“The app can actually play a reasonable part in achieving that and I think it’s a good thing the Department of Health have decided to remove the isolation requirement because that’s a serious disincentive to use the app.”
Digital contact-tracing does work
At the very beginning of the pandemic, when contact-tracing apps were first being developed, there was uncertainty around the necessity of digital contact-tracing and whether it would work.
Privacy experts and campaigners were concerned about mission-creep and the way data collected by the apps would be stored, with some experts and thinktanks concluding the risk to privacy outweighed the benefit of digital contact-tracing.
A major concern was the UK government’s initial decision to build a ‘centralised’ contact-tracing app which would see data collected by the app sent to a central NHS database.
But Emmerich said the app is often ahead of the curve when detecting infections and has been a useful tool for understanding how the virus is moving.
“We’ve established now that digital contact-tracing works and can effectively compliment manual contact-tracing because it scales better,” he said.
“If there’s a large number of infections, manual contact-tracing doesn’t scale anymore but the ‘pingdemic’ clearly shows that digital contact-tracing does.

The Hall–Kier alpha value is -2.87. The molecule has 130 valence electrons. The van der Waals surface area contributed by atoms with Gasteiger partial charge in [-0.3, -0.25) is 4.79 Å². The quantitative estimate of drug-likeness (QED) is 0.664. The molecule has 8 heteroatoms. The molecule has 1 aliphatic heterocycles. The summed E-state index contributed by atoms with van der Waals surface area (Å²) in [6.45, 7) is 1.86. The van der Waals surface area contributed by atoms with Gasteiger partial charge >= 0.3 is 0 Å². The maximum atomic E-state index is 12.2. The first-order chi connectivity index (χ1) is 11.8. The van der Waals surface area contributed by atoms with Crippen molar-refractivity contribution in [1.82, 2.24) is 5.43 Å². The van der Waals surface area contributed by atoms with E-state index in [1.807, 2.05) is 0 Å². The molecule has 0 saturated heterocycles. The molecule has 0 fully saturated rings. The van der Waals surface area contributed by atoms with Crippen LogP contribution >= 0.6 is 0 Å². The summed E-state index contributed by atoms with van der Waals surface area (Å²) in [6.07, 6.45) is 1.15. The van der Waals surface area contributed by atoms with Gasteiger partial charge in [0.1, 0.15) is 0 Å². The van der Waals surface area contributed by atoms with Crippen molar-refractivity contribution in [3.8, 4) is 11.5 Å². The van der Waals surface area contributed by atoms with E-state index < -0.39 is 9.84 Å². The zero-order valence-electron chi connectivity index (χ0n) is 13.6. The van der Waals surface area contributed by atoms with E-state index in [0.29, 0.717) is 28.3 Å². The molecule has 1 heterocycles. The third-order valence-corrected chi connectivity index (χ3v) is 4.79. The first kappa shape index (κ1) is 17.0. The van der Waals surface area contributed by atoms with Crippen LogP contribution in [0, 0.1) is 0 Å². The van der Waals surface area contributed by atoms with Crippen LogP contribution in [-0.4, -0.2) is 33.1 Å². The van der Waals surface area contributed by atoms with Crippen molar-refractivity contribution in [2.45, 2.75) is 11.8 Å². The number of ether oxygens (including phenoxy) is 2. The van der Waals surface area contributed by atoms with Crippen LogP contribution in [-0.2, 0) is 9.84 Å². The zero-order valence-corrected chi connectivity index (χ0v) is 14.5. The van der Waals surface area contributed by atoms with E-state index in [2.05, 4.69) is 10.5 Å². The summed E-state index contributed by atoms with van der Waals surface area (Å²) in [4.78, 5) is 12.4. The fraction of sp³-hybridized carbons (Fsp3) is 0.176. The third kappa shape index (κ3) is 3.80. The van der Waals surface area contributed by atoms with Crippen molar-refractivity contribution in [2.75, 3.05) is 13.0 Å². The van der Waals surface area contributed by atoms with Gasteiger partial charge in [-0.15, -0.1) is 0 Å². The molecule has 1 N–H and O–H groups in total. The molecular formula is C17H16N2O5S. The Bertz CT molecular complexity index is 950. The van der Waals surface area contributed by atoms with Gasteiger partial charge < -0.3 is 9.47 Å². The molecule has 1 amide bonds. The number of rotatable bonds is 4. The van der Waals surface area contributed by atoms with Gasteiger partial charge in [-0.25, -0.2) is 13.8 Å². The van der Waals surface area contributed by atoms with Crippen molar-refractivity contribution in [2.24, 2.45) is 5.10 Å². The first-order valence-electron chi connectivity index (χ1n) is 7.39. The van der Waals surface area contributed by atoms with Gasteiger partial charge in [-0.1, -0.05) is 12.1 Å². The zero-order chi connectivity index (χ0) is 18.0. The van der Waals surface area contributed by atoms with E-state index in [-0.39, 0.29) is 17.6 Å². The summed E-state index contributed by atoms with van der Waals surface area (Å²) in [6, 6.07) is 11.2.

“So, it’s entirely plausible that we will keep the app, or the Department of Health will decide to keep the app in its back pocket in case another pandemic comes around.”
Through the app epidemiologists and the government also know how many people are testing positive after being ‘pinged’, and where isolation alerts are being sent.
Emmerich stressed that the data was collected anonymously but was necessary for effective contact-tracing.
“We also know how many people enter a positive test linked to exposure notifications, we call that the exposure notification per index case. That is an indication of how many transmissions are occurring.
“We also know the secondary attack rate, so that’s the rate of people who have been pinged and then later test positive. What we see, for example, is that secondary attack rate went down as the vaccinations bit.
“You can learn a lot about the pandemic in that way.”
Swiss firm Zühlke Engineering was awarded a £10million six-month extension in June this year to continue delivering contact-tracing services. The firm is the main commercial partner of the contact-tracing app and has worked on the service since development began in early 2020.
The contract, valued at £10.26million, began on March 15, 2021 and is valid until September 30, 2021. It takes the cumulative total of contracts awarded to Zühlke for development and support of the contact-tracing app to more than £22m.
Data from the app is published weekly alongside NHS Test and Trace data.
For a more in-depth look at the NHS Covid-19 app, and what went wrong along the way, take a look at our timeline of events here.